The national average for a gallon of unleaded gasoline has gone up and down again this week and the Mid-Atlantic region has followed suit. However, gas prices in the days ahead could potentially head in one direction, upward, as the Texas Gulf Coast, home to nearly a quarter of the country’s gasoline production, recovers from Hurricane Harvey. Several oil fields, platforms and refineries have closed down operations and production.
CNBC reports key oil and gas facilities along the Texas Gulf Coast have temporarily shut down as Hurricane Harvey pounds the region with torrential rain and high winds, virtually assuring gasoline prices will rise in the storm's aftermath.Even before the Harvey made landfall late Friday, dozens of oil and gas platforms had been evacuated, at least three refineries had closed and at least two petrochemical plants had suspended operations.
How soon they reopen depends on the severity of flooding and the resumption of power to the areas. Experts say it's still too early to say, with the storm still moving through the region. But they believe gas prices will increase 5 cents, to 25 cents per gallon.
According to AAA Mid-Atlantic, at the close of NYMEX trading Thursday, WTI crude oil settled at $47.87 per barrel, 64 cents lower than the previous day’s closing price on the premise that less crude would be needed with the storm-induced reduction in operations. WTI has yet to rise above $50 per barrel so far in August, with July 31 being the last time it was above that mark. The hurricane’s impact on crude oil is likely to be a significant reduction of crude imports into the Gulf Coast, affecting refineries’ crude production rates.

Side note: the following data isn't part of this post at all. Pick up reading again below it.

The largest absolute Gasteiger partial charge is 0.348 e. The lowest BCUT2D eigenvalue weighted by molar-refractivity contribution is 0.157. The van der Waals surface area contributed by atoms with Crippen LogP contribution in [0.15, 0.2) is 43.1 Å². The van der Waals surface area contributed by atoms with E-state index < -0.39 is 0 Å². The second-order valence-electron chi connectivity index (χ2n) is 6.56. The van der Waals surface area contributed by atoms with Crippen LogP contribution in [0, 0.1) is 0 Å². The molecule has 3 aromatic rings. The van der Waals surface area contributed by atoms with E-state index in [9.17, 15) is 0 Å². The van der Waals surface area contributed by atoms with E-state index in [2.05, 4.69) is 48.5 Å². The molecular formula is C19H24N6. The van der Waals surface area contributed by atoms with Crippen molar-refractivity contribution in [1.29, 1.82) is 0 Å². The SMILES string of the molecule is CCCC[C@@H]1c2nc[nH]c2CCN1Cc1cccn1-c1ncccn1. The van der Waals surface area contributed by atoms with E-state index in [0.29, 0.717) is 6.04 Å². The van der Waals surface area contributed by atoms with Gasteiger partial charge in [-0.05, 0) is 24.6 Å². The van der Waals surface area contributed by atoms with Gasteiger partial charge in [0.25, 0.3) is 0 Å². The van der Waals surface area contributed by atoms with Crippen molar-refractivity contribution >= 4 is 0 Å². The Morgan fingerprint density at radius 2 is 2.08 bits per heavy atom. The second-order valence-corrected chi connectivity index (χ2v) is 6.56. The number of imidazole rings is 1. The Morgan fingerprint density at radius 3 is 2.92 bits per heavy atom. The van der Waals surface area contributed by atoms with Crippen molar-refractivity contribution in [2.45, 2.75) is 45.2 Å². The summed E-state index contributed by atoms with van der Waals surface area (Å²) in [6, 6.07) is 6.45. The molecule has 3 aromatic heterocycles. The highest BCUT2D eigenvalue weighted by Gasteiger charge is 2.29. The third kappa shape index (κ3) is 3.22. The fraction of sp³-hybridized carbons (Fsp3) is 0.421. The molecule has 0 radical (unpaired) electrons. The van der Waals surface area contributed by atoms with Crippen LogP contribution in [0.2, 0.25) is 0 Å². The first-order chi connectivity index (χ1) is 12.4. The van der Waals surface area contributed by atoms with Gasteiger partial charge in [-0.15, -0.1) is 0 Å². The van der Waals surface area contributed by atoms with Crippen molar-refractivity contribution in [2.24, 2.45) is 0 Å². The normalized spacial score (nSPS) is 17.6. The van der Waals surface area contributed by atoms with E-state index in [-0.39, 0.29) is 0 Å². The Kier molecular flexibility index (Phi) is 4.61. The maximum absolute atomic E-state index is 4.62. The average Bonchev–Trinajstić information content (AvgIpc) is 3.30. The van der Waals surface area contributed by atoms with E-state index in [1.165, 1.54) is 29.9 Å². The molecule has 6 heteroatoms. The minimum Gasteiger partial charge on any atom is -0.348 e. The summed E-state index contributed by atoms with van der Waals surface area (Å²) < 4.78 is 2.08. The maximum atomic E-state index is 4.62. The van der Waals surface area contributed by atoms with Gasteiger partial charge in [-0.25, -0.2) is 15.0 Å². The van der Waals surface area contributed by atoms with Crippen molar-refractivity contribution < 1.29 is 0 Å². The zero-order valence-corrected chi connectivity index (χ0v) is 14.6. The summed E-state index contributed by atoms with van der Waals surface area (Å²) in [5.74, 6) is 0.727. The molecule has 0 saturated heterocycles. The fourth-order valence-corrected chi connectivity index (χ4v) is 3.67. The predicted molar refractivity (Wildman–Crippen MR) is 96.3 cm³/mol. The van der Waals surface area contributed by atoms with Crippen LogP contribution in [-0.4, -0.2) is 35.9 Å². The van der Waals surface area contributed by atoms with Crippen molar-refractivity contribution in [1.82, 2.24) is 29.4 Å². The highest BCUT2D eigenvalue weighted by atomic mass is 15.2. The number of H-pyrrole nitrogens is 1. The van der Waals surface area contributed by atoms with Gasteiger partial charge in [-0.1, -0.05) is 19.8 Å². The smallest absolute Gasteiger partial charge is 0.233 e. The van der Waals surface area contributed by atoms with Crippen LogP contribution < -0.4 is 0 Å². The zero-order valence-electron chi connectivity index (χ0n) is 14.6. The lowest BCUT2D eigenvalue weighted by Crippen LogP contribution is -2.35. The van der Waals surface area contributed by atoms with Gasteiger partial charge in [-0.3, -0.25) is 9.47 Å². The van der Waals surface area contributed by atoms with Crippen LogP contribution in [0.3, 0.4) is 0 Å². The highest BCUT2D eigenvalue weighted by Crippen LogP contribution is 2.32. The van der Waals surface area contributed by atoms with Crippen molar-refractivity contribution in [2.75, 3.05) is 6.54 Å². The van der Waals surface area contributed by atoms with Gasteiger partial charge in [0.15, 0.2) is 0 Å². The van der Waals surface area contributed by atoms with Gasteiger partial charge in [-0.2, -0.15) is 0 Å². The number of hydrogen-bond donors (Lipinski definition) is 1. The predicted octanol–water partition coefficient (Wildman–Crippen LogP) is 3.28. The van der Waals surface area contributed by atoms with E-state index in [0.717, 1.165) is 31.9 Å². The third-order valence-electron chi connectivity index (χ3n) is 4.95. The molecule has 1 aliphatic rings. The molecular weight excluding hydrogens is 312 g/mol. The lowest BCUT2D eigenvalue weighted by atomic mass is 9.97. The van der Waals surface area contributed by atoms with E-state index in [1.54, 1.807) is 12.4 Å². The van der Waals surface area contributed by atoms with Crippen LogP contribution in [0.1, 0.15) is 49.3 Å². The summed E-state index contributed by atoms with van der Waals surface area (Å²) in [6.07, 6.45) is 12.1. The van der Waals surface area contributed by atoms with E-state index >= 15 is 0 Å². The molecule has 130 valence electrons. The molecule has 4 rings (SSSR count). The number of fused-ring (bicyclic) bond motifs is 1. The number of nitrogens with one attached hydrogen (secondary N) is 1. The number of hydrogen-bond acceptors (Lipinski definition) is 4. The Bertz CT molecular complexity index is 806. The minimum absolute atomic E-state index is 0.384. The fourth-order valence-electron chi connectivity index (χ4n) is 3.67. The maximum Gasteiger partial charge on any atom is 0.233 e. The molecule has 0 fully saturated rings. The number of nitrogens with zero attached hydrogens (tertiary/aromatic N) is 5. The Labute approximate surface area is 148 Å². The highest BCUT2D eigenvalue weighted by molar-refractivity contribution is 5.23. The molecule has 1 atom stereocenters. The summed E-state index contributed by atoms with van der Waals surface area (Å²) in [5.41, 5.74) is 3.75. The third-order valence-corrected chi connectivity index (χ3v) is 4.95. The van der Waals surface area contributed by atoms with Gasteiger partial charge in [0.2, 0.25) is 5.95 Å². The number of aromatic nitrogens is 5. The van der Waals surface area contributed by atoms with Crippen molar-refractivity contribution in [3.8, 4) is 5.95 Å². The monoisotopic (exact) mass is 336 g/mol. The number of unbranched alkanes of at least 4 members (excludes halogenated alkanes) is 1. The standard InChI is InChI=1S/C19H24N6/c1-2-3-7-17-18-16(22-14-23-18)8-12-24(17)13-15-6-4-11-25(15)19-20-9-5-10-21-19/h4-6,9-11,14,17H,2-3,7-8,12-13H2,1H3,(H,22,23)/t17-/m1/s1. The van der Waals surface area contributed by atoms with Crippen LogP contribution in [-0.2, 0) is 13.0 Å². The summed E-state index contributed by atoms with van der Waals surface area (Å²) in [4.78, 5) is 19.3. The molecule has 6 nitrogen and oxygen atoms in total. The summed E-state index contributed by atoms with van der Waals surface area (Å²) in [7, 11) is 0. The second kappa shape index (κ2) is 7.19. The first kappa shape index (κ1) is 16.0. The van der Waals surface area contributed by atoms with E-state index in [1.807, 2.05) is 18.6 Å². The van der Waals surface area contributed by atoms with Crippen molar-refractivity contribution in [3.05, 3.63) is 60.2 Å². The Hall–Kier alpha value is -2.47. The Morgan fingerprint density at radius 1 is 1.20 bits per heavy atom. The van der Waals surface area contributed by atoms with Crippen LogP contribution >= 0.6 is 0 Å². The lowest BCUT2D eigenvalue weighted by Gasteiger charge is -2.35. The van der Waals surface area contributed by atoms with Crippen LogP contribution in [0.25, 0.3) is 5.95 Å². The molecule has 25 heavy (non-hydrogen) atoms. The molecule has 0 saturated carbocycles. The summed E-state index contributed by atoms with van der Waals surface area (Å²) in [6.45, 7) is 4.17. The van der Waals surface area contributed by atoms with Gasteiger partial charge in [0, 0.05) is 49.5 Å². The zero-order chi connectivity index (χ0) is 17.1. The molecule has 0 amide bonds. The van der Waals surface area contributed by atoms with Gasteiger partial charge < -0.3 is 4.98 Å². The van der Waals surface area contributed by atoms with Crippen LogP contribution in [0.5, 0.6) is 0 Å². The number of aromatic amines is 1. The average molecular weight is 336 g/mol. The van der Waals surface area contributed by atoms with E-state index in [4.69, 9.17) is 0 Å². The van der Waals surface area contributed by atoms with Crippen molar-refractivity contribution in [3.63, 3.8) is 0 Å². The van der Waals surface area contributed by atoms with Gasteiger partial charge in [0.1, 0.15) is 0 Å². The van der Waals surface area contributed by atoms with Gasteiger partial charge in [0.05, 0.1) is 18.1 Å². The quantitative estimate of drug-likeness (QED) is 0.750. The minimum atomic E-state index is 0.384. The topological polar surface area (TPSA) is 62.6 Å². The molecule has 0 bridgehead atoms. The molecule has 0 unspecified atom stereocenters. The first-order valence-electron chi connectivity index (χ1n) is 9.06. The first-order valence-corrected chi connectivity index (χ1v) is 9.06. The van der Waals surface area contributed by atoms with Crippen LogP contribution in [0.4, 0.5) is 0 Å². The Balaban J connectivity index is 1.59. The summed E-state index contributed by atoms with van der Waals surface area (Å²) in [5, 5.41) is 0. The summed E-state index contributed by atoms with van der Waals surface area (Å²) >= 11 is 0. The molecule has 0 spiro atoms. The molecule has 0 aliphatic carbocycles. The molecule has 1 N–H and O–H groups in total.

Martha Meade, manager of Public and Government Affairs for AAA Mid-Atlantic said in a release that Hurricane Harvey could impact gas prices in the coming weeks.
“The busy summer driving season is coming to an end and Mid-Atlantic fuel prices remain slightly lower or at the same price they were last week,” said Meade. “The effects of Hurricane Harvey are not fully known at this point and may push pump prices higher as Labor Day draws closer.”
AAA Mid-Atlantic said post-hurricane, refineries tend to return to full operations status as quickly as possible, and imports are an option to return supply to pre-hurricane levels. In the short term, motorists may experience an uptick at the pump, particularly in the Gulf Coast region, as crude and gasoline inventory levels are impacted. Hurricanes typically cause an immediate increase in fuel purchases in the affected region, but also a slowdown in retail demand as residents evacuate.